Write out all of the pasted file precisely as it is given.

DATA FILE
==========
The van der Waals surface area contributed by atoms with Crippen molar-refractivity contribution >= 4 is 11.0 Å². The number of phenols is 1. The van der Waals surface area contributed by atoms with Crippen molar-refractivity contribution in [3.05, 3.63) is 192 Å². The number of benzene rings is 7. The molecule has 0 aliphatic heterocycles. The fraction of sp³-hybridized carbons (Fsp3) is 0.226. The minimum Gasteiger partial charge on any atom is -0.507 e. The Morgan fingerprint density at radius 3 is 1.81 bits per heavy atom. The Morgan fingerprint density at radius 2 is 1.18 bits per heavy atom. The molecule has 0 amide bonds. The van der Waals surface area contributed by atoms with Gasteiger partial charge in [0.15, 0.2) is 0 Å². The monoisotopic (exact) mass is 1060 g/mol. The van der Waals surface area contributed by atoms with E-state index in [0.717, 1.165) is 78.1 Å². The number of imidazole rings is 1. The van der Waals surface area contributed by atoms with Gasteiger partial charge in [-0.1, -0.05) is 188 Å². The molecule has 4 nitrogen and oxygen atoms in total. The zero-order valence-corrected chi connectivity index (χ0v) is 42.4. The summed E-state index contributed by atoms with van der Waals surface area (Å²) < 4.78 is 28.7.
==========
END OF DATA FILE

The van der Waals surface area contributed by atoms with Crippen molar-refractivity contribution >= 4 is 11.0 Å². The number of phenols is 1. The van der Waals surface area contributed by atoms with Crippen molar-refractivity contribution in [3.05, 3.63) is 192 Å². The number of benzene rings is 7. The molecule has 0 aliphatic heterocycles. The fraction of sp³-hybridized carbons (Fsp3) is 0.226. The minimum Gasteiger partial charge on any atom is -0.507 e. The Morgan fingerprint density at radius 3 is 1.81 bits per heavy atom. The Morgan fingerprint density at radius 2 is 1.18 bits per heavy atom. The molecule has 0 amide bonds. The van der Waals surface area contributed by atoms with Gasteiger partial charge in [0.15, 0.2) is 0 Å². The monoisotopic (exact) mass is 1060 g/mol. The van der Waals surface area contributed by atoms with E-state index in [0.717, 1.165) is 78.1 Å². The number of imidazole rings is 1. The van der Waals surface area contributed by atoms with Gasteiger partial charge in [-0.1, -0.05) is 188 Å². The molecule has 4 nitrogen and oxygen atoms in total. The zero-order valence-corrected chi connectivity index (χ0v) is 42.4. The summed E-state index contributed by atoms with van der Waals surface area (Å²) < 4.78 is 28.7.